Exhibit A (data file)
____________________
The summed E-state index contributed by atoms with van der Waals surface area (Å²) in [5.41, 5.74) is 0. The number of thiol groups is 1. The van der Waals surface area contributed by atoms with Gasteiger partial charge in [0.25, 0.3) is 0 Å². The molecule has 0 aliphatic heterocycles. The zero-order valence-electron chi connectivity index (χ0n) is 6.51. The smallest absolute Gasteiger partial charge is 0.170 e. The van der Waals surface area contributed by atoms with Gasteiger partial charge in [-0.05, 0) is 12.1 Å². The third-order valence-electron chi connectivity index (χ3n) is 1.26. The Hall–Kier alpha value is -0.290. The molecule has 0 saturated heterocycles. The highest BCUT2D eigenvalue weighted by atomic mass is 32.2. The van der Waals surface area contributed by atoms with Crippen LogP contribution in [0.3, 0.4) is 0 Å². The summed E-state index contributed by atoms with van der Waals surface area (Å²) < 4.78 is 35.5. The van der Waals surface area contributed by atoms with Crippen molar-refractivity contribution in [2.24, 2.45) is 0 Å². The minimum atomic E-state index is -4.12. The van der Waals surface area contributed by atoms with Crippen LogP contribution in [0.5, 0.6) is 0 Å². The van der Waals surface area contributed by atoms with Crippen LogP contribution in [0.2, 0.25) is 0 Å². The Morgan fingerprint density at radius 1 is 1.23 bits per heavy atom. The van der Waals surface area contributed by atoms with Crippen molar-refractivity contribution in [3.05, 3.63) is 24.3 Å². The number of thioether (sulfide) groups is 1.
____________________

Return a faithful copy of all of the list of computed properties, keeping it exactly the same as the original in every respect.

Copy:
The summed E-state index contributed by atoms with van der Waals surface area (Å²) in [5.41, 5.74) is 0. The number of thiol groups is 1. The van der Waals surface area contributed by atoms with Gasteiger partial charge in [0.25, 0.3) is 0 Å². The molecule has 0 aliphatic heterocycles. The zero-order valence-electron chi connectivity index (χ0n) is 6.51. The smallest absolute Gasteiger partial charge is 0.170 e. The van der Waals surface area contributed by atoms with Gasteiger partial charge in [-0.05, 0) is 12.1 Å². The third-order valence-electron chi connectivity index (χ3n) is 1.26. The Hall–Kier alpha value is -0.290. The molecule has 0 saturated heterocycles. The highest BCUT2D eigenvalue weighted by atomic mass is 32.2. The van der Waals surface area contributed by atoms with Crippen LogP contribution in [0.3, 0.4) is 0 Å². The summed E-state index contributed by atoms with van der Waals surface area (Å²) < 4.78 is 35.5. The van der Waals surface area contributed by atoms with Crippen molar-refractivity contribution in [2.24, 2.45) is 0 Å². The minimum atomic E-state index is -4.12. The van der Waals surface area contributed by atoms with Crippen LogP contribution in [0.5, 0.6) is 0 Å². The van der Waals surface area contributed by atoms with Crippen LogP contribution in [0.2, 0.25) is 0 Å². The Morgan fingerprint density at radius 1 is 1.23 bits per heavy atom. The van der Waals surface area contributed by atoms with Crippen molar-refractivity contribution in [3.05, 3.63) is 24.3 Å². The number of thioether (sulfide) groups is 1.